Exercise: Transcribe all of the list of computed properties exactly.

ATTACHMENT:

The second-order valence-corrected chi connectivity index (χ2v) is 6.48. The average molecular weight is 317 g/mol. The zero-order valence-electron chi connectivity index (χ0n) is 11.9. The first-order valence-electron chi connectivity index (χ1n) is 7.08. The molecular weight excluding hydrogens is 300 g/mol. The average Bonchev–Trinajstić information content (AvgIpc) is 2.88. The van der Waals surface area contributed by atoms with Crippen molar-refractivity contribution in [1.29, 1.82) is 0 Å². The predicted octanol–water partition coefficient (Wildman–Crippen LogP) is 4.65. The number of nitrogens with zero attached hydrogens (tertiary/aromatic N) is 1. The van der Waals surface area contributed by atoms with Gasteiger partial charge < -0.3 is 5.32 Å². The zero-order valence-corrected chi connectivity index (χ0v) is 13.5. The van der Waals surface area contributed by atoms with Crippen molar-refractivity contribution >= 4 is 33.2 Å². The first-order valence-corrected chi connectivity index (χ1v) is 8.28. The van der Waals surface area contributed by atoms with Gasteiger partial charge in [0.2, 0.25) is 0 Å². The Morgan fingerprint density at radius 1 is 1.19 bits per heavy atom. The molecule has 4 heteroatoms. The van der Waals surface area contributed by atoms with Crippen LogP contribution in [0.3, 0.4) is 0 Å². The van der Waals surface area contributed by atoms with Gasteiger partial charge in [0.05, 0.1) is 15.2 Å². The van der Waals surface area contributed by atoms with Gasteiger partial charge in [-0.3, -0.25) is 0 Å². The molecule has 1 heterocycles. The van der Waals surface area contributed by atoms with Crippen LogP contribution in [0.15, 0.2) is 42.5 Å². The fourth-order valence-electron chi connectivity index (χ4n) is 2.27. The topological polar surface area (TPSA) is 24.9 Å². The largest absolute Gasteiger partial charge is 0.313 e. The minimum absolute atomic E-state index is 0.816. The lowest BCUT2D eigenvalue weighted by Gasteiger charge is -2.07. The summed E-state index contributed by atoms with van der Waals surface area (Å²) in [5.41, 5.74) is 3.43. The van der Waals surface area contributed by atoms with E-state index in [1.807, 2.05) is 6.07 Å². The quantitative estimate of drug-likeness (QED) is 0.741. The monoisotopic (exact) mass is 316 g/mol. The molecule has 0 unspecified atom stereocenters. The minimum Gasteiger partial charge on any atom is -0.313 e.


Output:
The second-order valence-corrected chi connectivity index (χ2v) is 6.48. The average molecular weight is 317 g/mol. The zero-order valence-electron chi connectivity index (χ0n) is 11.9. The first-order valence-electron chi connectivity index (χ1n) is 7.08. The molecular weight excluding hydrogens is 300 g/mol. The average Bonchev–Trinajstić information content (AvgIpc) is 2.88. The van der Waals surface area contributed by atoms with Crippen molar-refractivity contribution in [1.29, 1.82) is 0 Å². The predicted octanol–water partition coefficient (Wildman–Crippen LogP) is 4.65. The number of nitrogens with zero attached hydrogens (tertiary/aromatic N) is 1. The van der Waals surface area contributed by atoms with Gasteiger partial charge < -0.3 is 5.32 Å². The zero-order valence-corrected chi connectivity index (χ0v) is 13.5. The van der Waals surface area contributed by atoms with Crippen molar-refractivity contribution >= 4 is 33.2 Å². The first-order valence-corrected chi connectivity index (χ1v) is 8.28. The van der Waals surface area contributed by atoms with Gasteiger partial charge in [0.2, 0.25) is 0 Å². The Morgan fingerprint density at radius 1 is 1.19 bits per heavy atom. The molecule has 4 heteroatoms. The van der Waals surface area contributed by atoms with Crippen LogP contribution in [0.3, 0.4) is 0 Å². The van der Waals surface area contributed by atoms with Gasteiger partial charge in [0.05, 0.1) is 15.2 Å². The van der Waals surface area contributed by atoms with Gasteiger partial charge in [-0.3, -0.25) is 0 Å². The molecule has 1 heterocycles. The van der Waals surface area contributed by atoms with Crippen LogP contribution in [0.15, 0.2) is 42.5 Å². The fourth-order valence-electron chi connectivity index (χ4n) is 2.27. The topological polar surface area (TPSA) is 24.9 Å². The largest absolute Gasteiger partial charge is 0.313 e. The minimum absolute atomic E-state index is 0.816. The lowest BCUT2D eigenvalue weighted by Gasteiger charge is -2.07. The summed E-state index contributed by atoms with van der Waals surface area (Å²) in [5.41, 5.74) is 3.43. The van der Waals surface area contributed by atoms with E-state index in [1.807, 2.05) is 6.07 Å². The quantitative estimate of drug-likeness (QED) is 0.741. The monoisotopic (exact) mass is 316 g/mol. The molecule has 0 unspecified atom stereocenters. The minimum Gasteiger partial charge on any atom is -0.313 e.